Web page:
The Retention Rate of the Top Draft Picks

With teams prepared to make pretty big financial commitments to the top picks in the draft I wanted to a quick look back and see what the payoffs were on those picks. This is nothing fancy like my trade value tables or anything like that just a basic look at success rates mainly measured by a teams decision to retain the player.

To measure the impact of the players I went back and looked at all the top 10 picks from 2004 through 2013.  The reason I cut off at 2013 was because that was the last draft class where we can safely gauge if a player is going to remain with his original team beyond the length of his original contract. For picks made prior to 2011 that would be a 6 year contract length and a 5 year contract length for those thereafter. I also wanted to go back and see how the teams performed for as long as the players remained with their original team.

I was actually surprised at the overall lack of success at the top of the draft. While we all know that the draft is hit or miss, I honestly anticipated many players lasting longer with their original teams. .

PickRe-signedCut/Left% Re-signed

The numbers 6 through 10 are absolutely brutal.  Here is the breakdown by position from 6 through 10

PositionNot RetainedRetained% Gone

While the contract values on an annual basis are not as bad as in the past, the 10th pick in the draft will earn a guaranteed salary of about $16.4 million, which is a pretty big number. Quality veterans have to perform at a reasonable level to earn that kind of guarantee on a 2nd contract- a $16.4M guarantee at signing would rank around 90th in the NFL after taking out all quarterbacks and other rookies and here most of the players are not performing well enough to justify sticking around beyond the rookie contract.

The biggest offenders look to be the receivers and the players in the secondary (defensive ends were bad but far less picks were made at that position). Many of these players are decent talents. Deangelo Hall, Donte Whitner, Antrel Rolle, etc…all went on to good careers. Stephon Gilmore and Mark Barron both earned massive contracts from other teams. But the players are simply not having the impact necessary to justify the re-investment in those players. The average win percentage for the defensive backs who were not brought back was just 0.416.  For receivers just 0.42.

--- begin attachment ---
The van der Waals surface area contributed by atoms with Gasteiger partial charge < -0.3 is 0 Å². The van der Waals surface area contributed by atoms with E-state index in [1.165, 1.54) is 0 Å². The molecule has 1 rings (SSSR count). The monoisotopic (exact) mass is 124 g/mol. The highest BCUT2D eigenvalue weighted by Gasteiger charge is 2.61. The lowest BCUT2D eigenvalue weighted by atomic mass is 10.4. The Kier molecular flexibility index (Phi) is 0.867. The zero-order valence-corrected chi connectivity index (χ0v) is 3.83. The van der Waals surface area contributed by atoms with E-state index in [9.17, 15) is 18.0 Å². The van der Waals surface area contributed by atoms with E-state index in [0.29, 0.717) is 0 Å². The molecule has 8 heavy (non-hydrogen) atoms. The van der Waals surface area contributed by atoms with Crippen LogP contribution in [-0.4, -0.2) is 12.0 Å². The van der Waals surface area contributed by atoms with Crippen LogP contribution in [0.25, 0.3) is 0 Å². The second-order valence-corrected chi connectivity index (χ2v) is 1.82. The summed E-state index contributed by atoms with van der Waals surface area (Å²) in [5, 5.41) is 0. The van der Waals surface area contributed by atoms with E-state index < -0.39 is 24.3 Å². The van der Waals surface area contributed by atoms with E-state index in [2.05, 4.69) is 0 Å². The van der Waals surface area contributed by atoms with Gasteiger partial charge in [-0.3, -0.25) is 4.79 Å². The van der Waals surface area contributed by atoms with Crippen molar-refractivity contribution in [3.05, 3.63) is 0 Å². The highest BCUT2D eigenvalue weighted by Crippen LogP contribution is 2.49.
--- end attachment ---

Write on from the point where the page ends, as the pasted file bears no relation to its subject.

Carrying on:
Teams are more successful in selecting players at the top of the draft. Here are the percentage of players gone per position selected in the top 10.

PositionNot RetainedRetained% Gone

Here the two miss positions look to be running back and defensive end. Running backs are never taken this high anymore and this is probably the reason why.  The “hit” at running back was Darren McFadden who signed a short term deal with the Raiders after his rookie contract expired, so realistically they batted 0. Teams with the backs didn’t necessarily do poorly (they had records around 500, which is well above the miss average) but that seemed to be in spite of the bad draft pick not because of it.

The lack of impact from the defensive end spot is surprising. Maybe that says something for the incredible physical tools that the players have which makes teams jump the gun. Of those selected in the top 10 there is no question that Vernon Gholston, Dion Jordan, Gaines Adams, Derrick Harvey, and Jamaal Anderson were busts.  Tyson Jackson was a disappointment and I don’t think Chris Long ever measured up to being a top selection, though he did have a long career with the Rams.  Aldon Smith’s personal demons ruined his career which leaves Mario Williams, who the Texans didn’t think was worth the massive investment for a second go around.

I thought the tackle numbers were kind of interesting. Teams are able to hide the poor DE/RB but with just one tackle on the field I think it becomes far more noticeable when the player fails. Among the players drafted in the top 5, the winning percentage of teams that did not retain their tackle was just 35% during his tenure compared to nearly 46% for those who re-signed their players.

Though the position in the past was a safer spot because of the hit rate I have to think that is changing. The 35% is a risky number and the only position worse was receiver, with a much smaller sample. If we extend that to the top 10 they are basically even. Is the reward really there with that position to justify the downside especially now when the college talent coming into the league is inferior to what it was 7 or 8 years ago?  Probably not and that explains a big reason behind the recent heavy investments in tackles in free agency.

This year there is a small level of debate on how high a QB should go in the draft since the prospects are not considered that great, but I can understand some logic at least in considering the option.  Teams that “hit” on a long term option have gone on to have about a 0.54 winning percentage, which reinforces the notion that this position has the biggest material impact on a teams performance.

The only other positon that had that kind of result was linebacker (the hits were at a 0.67 win percentage), but my assumption in those cases is that the players landed on teams that also ended up hitting on or already had the QB. You had Peyton Manning in Denver, Tom Brady in New England, Aaron Rodgers and Brett Favre in Green Bay, and Cam Newton in Carolina. For the teams that didn’t have that wasting a pick on a linebacker was a disaster

Here are the average team performance for each position during the entire time the draft pick remained with his drafted team, split up by players who were not brought back and those who were kept beyond the rookie contract.

PositionKeptCutWin % RetainedWin % Cut